Why Eating Just One Potato Chip Is So Hard

Author: Osaka Metropolitan University
Published: 2022/12/23 - Updated: 2023/01/03
Peer-Reviewed: Yes
Contents: Summary - Main - Related Publications

Synopsis: Scientists reveal genetic mechanism associated with high-calorie food-fueled obesity by understanding how eating just one potato chip is impossible. High-calorie foods can taste good but often cause overeating, leading to obesity and significant health problems. But what stimulates the brain to cause overeating? This study has revealed the role that the CRTC1 gene plays in the brain and is part of the mechanism that stops us from overeating high-calorie, fatty, and sugary foods.

CRTC1

CREB-regulated transcription coactivator 1 (CRTC1), previously referred to as TORC1 (Transducer Of Regulated CREB activity 1), is a protein that in humans is encoded by the CRTC1 gene. It is expressed in a limited number of tissues that include the fetal brain and liver and adult heart, skeletal muscles, liver, and salivary glands, and various regions of the adult central nervous system.

Main Digest

CRTC1 deficiency, specifically in melanocortin-4 receptor-expressing cells, induces hyperphagia, obesity, and insulin resistance.

A potato chip (North American English; often just chip) or crisp (British and Irish English) is a thin slice of potato that has been either deep fried, baked, or air fried until crunchy.

High-calorie foods - high in fat, oil, and sugar - can taste good but often cause overeating, leading to obesity and major health problems. But what stimulates the brain to cause overeating?

Recently, it has become clear that a gene called CREB-Regulated Transcription Coactivator 1 (CRTC1) is associated with obesity in humans. When CRTC1 is deleted in mice, they become obese, indicating that functioning CRTC1 suppresses obesity. However, since CRTC1 is expressed in all neurons in the brain, the specific neurons responsible for suppressing obesity and the mechanism present in those neurons remained unknown.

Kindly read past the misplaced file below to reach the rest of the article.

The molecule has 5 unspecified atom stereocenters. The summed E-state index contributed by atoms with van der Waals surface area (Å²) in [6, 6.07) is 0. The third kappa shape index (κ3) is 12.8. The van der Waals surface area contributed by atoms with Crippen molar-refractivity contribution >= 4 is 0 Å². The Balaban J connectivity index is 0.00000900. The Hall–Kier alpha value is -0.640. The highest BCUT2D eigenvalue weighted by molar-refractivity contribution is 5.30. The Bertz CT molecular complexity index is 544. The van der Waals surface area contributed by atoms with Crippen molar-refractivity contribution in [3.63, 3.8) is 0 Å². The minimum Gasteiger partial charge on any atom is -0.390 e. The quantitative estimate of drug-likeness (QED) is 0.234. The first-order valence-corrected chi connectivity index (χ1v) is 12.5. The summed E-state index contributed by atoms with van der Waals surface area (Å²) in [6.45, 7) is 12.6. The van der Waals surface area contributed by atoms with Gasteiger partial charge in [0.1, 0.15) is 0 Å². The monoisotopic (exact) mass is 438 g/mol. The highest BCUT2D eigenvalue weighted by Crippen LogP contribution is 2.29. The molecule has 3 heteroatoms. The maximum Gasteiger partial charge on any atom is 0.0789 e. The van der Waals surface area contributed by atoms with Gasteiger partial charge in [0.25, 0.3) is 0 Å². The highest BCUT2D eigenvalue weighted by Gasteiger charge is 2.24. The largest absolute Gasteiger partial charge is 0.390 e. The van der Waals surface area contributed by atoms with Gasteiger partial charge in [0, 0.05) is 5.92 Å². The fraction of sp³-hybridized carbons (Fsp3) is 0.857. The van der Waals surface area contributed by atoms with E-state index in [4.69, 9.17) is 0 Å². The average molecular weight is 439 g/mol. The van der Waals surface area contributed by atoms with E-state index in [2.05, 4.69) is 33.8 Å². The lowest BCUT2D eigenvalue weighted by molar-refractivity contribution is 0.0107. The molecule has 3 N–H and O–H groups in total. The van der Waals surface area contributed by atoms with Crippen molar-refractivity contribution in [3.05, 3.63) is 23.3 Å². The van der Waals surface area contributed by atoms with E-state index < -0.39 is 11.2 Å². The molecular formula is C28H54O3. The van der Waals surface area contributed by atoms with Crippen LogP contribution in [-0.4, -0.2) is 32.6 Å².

To elucidate the mechanism by which CRTC1 suppresses obesity, a research group led by Associate Professor Shigenobu Matsumura from the Graduate School of Human Life and Ecology at Osaka Metropolitan University focused on neurons expressing the melanocortin-4 receptor (MC4R).

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Osaka Metropolitan University scientists have revealed that the transcription cofactor gene CRTC1 mediates the obesity-suppressing effects of melanocortin-4 receptor (MC4R) by regulating appetite for fats and oils, high-fat diet metabolism, and blood sugar - Image Credit: Shigenobu Matsumura, Osaka Metropolitan University.
Osaka Metropolitan University scientists have revealed that the transcription cofactor gene CRTC1 mediates the obesity-suppressing effects of melanocortin-4 receptor (MC4R) by regulating appetite for fats and oils, high-fat diet metabolism, and blood sugar - Image Credit: Shigenobu Matsumura, Osaka Metropolitan University.
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They hypothesized that CRTC1 expression in MC4R-expressing neurons suppressed obesity because mutations in the MC4R gene are known to cause obesity. Consequently, they created a strain of mice that expresses CRTC1 normally except in MC4R-expressing neurons where it is blocked to examine the effect that losing CRTC1 in those neurons had on obesity and diabetes.

When fed a standard diet, the mice without CRTC1 in MC4R-expressing neurons showed no changes in body weight compared to control mice. However, when the CRTC1-deficient mice were raised on a high-fat diet, they overate, became significantly more obese than the control mice, and developed diabetes.

"This study has revealed the role that the CRTC1 gene plays in the brain and part of the mechanism that stops us from overeating high-calorie, fatty, and sugary foods," said Professor Matsumura. "We hope this will lead to a better understanding of what causes people to overeat."

The research results were published in the FASEB Journal on November 9, 2022.

Attribution/Source(s):

This peer reviewed publication pertaining to our Fitness and Nutrition section was selected for circulation by the editors of Disabled World due to its likely interest to our disability community readers. Though the content may have been edited for style, clarity, or length, the article "Why Eating Just One Potato Chip Is So Hard" was originally written by Osaka Metropolitan University, and submitted for publishing on 2022/12/23 (Edit Update: 2023/01/03). Should you require further information or clarification, Osaka Metropolitan University can be contacted at the omu.ac.jp/en/ website. Disabled World makes no warranties or representations in connection therewith.

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